Searching for the right publication to submit your work can be a daunting task. There are thousands of literary magazines, more are popping up every day, and several are going under at any given time. So how do you keep up? Where do you look?
Duotrope is an online database of markets for poetry, fiction, nonfiction, visual arts, and literary agents with listings for over 6,000 markets. There is a subscription fee, but it’s only $5 a month, or $50 for a year. You can even try the site for free for seven days.
If you are thinking about trying out Duotrope, or curious about what it offers, let me give you a few features that I’ve really enjoyed. The first is the statistics they provide, which are gathered by voluntary reporting of subscribers.
Here are a few of the statistics you’ll find:
- Average response time of publication
- Percent of Submissions that are Accepted
- Percent of Rejections that get a personal or form response
- The 100 Slowest Markets for Response Times
- The 100 Fastest Markets for Response Times
- The 100 Most Challenging Markets, lowest acceptance rates
- The 100 Most Approachable Markets, highest acceptance rates
Another valuable feature is the editor interviews provided by some of the publications. These interviews contain information like the publication’s preferences for font, line spacing, etc. Sometimes this information is included on the publication’s website, and other times, it’s only in the interview. These interviews also address inquiries like, “Describe the ideal submission,” and “What do submitters most often get wrong about your submission process?”
When available, Duotrope includes information on the pay rate of the publication, and whether they accept simultaneous or multiple submissions.
One of the features I use frequently, and which makes weeding through all the thousands of publications manageable, is the search function. You can search for a publication by title, or you can use a search form to narrow down the results. Below are a few of the fields that can be used in your search:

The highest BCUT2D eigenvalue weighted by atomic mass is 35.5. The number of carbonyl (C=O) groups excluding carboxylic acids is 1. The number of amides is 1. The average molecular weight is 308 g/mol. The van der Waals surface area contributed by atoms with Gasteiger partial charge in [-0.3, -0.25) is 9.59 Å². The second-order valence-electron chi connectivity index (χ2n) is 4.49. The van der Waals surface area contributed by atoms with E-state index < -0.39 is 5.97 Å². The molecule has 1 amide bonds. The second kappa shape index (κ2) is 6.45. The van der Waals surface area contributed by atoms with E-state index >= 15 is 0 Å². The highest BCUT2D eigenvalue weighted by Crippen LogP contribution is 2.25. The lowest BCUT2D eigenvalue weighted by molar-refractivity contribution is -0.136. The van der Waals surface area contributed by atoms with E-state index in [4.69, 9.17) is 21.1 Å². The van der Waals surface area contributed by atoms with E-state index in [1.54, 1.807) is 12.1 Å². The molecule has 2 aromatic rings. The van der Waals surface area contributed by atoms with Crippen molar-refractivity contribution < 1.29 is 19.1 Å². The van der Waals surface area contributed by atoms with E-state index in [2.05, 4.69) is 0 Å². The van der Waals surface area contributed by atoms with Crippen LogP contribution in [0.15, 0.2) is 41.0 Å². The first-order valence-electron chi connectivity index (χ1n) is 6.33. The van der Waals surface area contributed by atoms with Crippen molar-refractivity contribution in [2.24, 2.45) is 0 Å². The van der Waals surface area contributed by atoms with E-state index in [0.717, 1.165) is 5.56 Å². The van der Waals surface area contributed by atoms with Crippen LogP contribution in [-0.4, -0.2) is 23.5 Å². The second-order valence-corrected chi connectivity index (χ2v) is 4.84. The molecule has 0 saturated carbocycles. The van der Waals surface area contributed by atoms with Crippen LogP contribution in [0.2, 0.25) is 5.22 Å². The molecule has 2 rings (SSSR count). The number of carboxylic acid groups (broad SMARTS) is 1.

- Form (e.g., Ballad, Beat poetry, Blank verse, Free verse)
- Genre (e.g., General, Horror, Science Fiction)
- Submission Type (i.e., Electronic or by Mail)
- Style (e.g., Academic, Critical, Experimental)
- Topic (e.g., Chemistry, Children/Family, Earth Sciences)
- Min. Payment (i.e., Token, Semi-pro, Pro)
- Min. Payment
- Visual Arts
- Medium (e.g., Ceramics, Illustration, Painting)
- Style (e.g., Abstract, Realist, Transgressive)
- Literary Agents
- Country (i.e., Canada, Ireland, United Kingdom, United States)
- Length (i.e., novella, story collection, novel)
The Submission Tracker is another handy feature. It keeps track of when you submitted your piece, along with the average response time of the publication. There are indicators for when a response time has passed, so you can query the publication on the status of your submission.
The information you put in the tracker, is also used to update statistics for each publication on response times and percentages of acceptances and rejections. The information is for your use, and other users cannot see which of your stories have been rejected; although, there is an option in your user profile to have your name listed for the recent acceptances of a publication.
Here are a few other features that Duotrope provides:
- Keeps track of deadlines
- Favorite publications
- Ignore publications
- Save Searches
There are of course other features, but hopefully there’s enough information above for you to determine if you want to try it out. For more information, or to try Duotrope, visit duotrope.com/.
Come back, I plan on introducing other websites that provide information on literary magazines, some of which are free to use. Check out this post on The (Submission) Grinder to see what this free online database for literary markets has to offer.
If there are similar websites to Duotrope that you enjoy using, feel free to comment below to help expose writers to additional resources.